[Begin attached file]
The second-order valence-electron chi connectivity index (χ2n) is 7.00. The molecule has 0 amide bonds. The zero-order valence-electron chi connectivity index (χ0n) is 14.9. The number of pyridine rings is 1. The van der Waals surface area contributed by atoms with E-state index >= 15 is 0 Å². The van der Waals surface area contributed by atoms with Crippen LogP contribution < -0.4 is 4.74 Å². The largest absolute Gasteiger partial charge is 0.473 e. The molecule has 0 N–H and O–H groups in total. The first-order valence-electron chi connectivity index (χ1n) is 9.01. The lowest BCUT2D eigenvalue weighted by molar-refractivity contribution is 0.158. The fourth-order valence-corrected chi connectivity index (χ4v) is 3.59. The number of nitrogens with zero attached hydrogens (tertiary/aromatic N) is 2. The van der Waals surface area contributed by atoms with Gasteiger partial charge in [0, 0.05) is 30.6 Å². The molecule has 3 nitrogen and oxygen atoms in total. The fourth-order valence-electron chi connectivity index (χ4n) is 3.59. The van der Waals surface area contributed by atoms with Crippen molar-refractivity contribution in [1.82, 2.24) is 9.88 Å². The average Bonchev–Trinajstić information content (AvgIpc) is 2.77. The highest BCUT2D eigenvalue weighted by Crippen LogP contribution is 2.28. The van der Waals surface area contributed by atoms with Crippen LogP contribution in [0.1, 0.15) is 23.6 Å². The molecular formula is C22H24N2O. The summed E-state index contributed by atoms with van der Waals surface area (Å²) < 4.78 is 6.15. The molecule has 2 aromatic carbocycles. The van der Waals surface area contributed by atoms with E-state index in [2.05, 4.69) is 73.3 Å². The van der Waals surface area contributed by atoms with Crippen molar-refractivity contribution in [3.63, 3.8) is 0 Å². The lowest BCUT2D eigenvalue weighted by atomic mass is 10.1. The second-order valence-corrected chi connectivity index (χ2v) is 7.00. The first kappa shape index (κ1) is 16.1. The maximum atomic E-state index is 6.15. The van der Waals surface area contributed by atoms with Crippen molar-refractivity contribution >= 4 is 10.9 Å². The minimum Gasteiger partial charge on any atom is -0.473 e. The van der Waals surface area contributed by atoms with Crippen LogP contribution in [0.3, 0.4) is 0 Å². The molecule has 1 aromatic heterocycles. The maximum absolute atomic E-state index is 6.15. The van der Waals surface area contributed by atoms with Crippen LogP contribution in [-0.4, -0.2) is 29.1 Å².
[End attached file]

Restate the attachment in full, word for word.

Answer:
The second-order valence-electron chi connectivity index (χ2n) is 7.00. The molecule has 0 amide bonds. The zero-order valence-electron chi connectivity index (χ0n) is 14.9. The number of pyridine rings is 1. The van der Waals surface area contributed by atoms with E-state index >= 15 is 0 Å². The van der Waals surface area contributed by atoms with Crippen LogP contribution < -0.4 is 4.74 Å². The largest absolute Gasteiger partial charge is 0.473 e. The molecule has 0 N–H and O–H groups in total. The first-order valence-electron chi connectivity index (χ1n) is 9.01. The lowest BCUT2D eigenvalue weighted by molar-refractivity contribution is 0.158. The fourth-order valence-corrected chi connectivity index (χ4v) is 3.59. The number of nitrogens with zero attached hydrogens (tertiary/aromatic N) is 2. The van der Waals surface area contributed by atoms with Gasteiger partial charge in [0, 0.05) is 30.6 Å². The molecule has 3 nitrogen and oxygen atoms in total. The fourth-order valence-electron chi connectivity index (χ4n) is 3.59. The van der Waals surface area contributed by atoms with Crippen molar-refractivity contribution in [1.82, 2.24) is 9.88 Å². The average Bonchev–Trinajstić information content (AvgIpc) is 2.77. The highest BCUT2D eigenvalue weighted by Crippen LogP contribution is 2.28. The van der Waals surface area contributed by atoms with Crippen LogP contribution in [0.1, 0.15) is 23.6 Å². The molecular formula is C22H24N2O. The summed E-state index contributed by atoms with van der Waals surface area (Å²) < 4.78 is 6.15. The molecule has 2 aromatic carbocycles. The van der Waals surface area contributed by atoms with E-state index in [2.05, 4.69) is 73.3 Å². The van der Waals surface area contributed by atoms with Crippen molar-refractivity contribution in [3.63, 3.8) is 0 Å². The lowest BCUT2D eigenvalue weighted by atomic mass is 10.1. The second-order valence-corrected chi connectivity index (χ2v) is 7.00. The first kappa shape index (κ1) is 16.1. The maximum atomic E-state index is 6.15. The van der Waals surface area contributed by atoms with Crippen molar-refractivity contribution >= 4 is 10.9 Å². The minimum Gasteiger partial charge on any atom is -0.473 e. The van der Waals surface area contributed by atoms with Crippen LogP contribution in [0.3, 0.4) is 0 Å². The molecule has 1 aromatic heterocycles. The maximum absolute atomic E-state index is 6.15. The van der Waals surface area contributed by atoms with Crippen LogP contribution in [-0.4, -0.2) is 29.1 Å².